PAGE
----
A little history: how a local artist curates one of the tiniest museums in existence

  • Written by Kirsten Abel, Features Writer

Inside the lobby of the Duvall Post Office in a three-foot by three-foot frame is what’s known as the Little Postal Museum, started by Thomas Matthiesen in 1990.
“It’s the smallest museum in the state of Washington that I know of,” said Matthiesen, the museum’s sole curator.

Matthiesen is a local visual artist who spent the 1960s working as a magazine photographer in New York. He moved to the Duvall area in 1972. Through his work as an artist and as a philatelist (a stamp collector), he has made connections to a worldwide group of collectors who lend him material for use in the museum.

tomTom Matthiesen prepares to switch out displays at Duvall’s Little Postal Museum. Replacing the RFD (Rural Free Delivery) historical display will be “The Penny Postal Card 1873-1952.” (Photo by Lisa Allen)“I like to really reinforce the idea that it’s not my stuff, that it’s material that’s been loaned to us by many, many wonderful people,” he said.

Over the past 27 years, the Little Postal Museum has featured more than 90 different exhibits. 

Often the items inside the frame are Smithsonian quality, Matthiesen said. Other times, the exhibits are made up of more common material.

Those items have included 500-year-old letters from Venice, letters from Nazi concentration camps during the Holocaust, mail from the Tibetan postal system, prisoner of war letters, “disinfected” mail from the 1700s, censored mail and stamps depicting a variety of subjects from horses to bees.

“Sometimes the whole exhibit is one letter because there’s so much history involved,” Matthiesen said. “It really is a very unusual site.”

As Matthiesen described it, there is a difference between stamps and what is called “postal history.” Postal history includes envelopes that have gone through the mail at a certain point and that contain stamps and markings to indicate when and to where the envelopes have traveled.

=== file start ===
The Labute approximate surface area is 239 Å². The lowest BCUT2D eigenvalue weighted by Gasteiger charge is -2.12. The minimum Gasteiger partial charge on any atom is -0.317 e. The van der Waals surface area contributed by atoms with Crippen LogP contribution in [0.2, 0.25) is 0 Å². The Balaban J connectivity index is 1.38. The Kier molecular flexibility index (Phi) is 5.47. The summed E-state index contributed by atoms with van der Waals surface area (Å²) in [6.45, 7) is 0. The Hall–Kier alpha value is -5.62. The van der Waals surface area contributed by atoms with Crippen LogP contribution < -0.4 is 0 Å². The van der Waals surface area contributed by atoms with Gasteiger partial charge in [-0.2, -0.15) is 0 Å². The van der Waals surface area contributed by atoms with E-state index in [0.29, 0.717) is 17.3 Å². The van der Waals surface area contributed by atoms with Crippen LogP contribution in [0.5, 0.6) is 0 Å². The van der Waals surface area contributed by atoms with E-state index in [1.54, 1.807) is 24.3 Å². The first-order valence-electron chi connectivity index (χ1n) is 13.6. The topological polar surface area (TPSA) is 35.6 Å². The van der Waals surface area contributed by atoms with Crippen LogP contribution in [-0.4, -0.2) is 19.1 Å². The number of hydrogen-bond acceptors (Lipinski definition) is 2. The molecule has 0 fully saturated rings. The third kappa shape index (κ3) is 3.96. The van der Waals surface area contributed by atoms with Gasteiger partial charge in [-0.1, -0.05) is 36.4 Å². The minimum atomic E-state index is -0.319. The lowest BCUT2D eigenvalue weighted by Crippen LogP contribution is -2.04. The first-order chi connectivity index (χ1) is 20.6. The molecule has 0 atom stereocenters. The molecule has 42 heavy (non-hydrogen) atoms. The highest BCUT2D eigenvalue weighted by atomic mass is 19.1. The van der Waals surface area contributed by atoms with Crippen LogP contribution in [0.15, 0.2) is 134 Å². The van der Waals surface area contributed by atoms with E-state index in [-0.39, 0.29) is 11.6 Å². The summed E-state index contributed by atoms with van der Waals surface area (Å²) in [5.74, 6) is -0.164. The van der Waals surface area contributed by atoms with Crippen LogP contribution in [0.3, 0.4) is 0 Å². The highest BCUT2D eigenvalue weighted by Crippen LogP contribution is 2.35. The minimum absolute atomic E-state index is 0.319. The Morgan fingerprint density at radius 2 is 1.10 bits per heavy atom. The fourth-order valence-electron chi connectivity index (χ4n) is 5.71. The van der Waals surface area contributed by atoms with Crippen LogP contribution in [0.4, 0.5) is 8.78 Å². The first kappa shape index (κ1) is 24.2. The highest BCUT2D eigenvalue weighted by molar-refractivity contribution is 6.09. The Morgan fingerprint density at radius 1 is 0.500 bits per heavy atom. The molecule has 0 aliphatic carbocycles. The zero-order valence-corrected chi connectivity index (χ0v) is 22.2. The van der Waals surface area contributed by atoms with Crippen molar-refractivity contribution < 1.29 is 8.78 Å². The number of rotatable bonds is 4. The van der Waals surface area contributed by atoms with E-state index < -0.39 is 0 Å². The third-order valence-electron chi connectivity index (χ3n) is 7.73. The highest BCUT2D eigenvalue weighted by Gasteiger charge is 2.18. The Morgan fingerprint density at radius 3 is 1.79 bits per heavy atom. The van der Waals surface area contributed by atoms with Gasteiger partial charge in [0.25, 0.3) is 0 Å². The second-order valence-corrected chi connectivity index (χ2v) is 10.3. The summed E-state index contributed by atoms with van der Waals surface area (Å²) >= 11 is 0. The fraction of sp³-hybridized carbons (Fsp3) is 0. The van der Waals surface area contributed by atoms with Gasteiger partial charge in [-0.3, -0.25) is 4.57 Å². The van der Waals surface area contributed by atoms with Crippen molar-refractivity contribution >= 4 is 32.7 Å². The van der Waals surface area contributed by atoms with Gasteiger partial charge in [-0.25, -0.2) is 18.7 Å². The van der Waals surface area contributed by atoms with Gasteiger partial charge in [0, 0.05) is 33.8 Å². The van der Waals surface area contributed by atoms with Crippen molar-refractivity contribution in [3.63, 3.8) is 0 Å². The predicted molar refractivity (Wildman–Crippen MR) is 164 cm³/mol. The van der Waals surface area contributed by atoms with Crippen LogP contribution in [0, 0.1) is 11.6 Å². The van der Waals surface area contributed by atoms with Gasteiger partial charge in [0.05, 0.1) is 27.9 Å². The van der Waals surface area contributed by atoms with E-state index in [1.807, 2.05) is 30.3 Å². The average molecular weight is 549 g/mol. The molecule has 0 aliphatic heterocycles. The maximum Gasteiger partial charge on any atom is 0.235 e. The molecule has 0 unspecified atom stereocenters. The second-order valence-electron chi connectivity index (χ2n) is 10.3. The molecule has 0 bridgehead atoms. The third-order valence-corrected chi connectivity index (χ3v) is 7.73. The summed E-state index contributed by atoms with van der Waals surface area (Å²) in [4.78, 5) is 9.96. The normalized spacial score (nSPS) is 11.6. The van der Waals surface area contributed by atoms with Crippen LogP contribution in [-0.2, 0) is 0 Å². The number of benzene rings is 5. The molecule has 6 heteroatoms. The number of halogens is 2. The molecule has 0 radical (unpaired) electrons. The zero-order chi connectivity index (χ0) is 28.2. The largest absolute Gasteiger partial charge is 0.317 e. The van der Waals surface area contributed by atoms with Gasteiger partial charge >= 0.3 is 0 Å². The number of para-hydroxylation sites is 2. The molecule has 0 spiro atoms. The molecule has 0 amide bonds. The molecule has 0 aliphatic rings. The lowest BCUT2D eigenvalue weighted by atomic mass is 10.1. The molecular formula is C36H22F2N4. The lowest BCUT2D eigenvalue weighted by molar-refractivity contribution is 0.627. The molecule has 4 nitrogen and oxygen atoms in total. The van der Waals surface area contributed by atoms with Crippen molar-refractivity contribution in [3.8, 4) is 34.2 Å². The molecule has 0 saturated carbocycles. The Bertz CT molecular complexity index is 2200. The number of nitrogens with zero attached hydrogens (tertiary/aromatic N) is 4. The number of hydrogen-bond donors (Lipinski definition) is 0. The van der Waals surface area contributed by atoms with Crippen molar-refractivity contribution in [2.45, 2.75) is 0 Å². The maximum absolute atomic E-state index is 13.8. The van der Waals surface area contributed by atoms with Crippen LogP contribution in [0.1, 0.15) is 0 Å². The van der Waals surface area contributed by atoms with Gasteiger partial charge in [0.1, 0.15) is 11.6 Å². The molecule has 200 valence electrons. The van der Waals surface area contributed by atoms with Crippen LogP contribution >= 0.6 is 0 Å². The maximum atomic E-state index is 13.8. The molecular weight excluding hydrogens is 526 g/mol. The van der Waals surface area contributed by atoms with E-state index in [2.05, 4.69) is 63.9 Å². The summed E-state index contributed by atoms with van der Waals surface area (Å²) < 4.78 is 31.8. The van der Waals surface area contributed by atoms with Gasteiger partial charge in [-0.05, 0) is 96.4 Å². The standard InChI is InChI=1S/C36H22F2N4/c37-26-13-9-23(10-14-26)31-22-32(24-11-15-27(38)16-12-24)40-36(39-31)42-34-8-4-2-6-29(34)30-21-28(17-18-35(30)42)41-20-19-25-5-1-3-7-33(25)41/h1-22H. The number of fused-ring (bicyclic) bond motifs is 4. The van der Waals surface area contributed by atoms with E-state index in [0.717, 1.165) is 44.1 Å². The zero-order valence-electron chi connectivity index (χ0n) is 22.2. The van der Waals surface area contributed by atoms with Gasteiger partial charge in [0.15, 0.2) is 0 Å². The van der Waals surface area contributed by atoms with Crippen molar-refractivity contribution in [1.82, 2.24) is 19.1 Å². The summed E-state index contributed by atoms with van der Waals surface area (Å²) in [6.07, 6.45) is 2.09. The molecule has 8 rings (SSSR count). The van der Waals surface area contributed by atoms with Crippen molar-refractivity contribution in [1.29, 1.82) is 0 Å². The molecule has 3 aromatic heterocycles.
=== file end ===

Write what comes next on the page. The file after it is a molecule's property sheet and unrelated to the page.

“That’s where the thrill of philately is,” he said.

The newest museum exhibit, which Matthiesen installed this week, tells the history of the one-cent postcard. Postcards cost just a penny from 1873 until 1952, for a total of 79 years. 

“It was an incredible thing because a lot of people in that era didn’t have telephones or didn’t have money for a telegram,” Matthiesen said.

People could spend a penny and communicate with someone across town in the same day.

Matthiesen’s father, also a philatelist, encouraged his son to adopt the hobby at the age of seven. “It is a remarkable hobby that can fit into, go along with any other interests you may have,” Matthiesen said. “It can also provide a broad understanding of geography, history and human behavior. The Little Postal Museum tries to show that.”

The tiny Duvall museum is entirely an act of love; Matthiesen does not get paid for his labor. It is an effort to teach and an effort to preserve communication, something that in today’s digital age is often temporary and fleeting, to be read and then deleted.

One of Matthiesen’s favorite memories from the Little Postal Museum occurred on one of his errands to the Duvall Post Office. The exhibit at that time included a letter from 1620 that told a dramatic story. When Matthiesen entered the post office, he noticed a woman reading the letter.

“She was staring at this story and there were some tears running down her face,” he said. “To me that was just exactly why I love to do this. To show the history, to show the beauty, to show the poignancy of some of these things.”
Visit the Little Postal Museum at the Duvall Post Office during business hours, Monday through Friday from 9 a.m. to 5 p.m.

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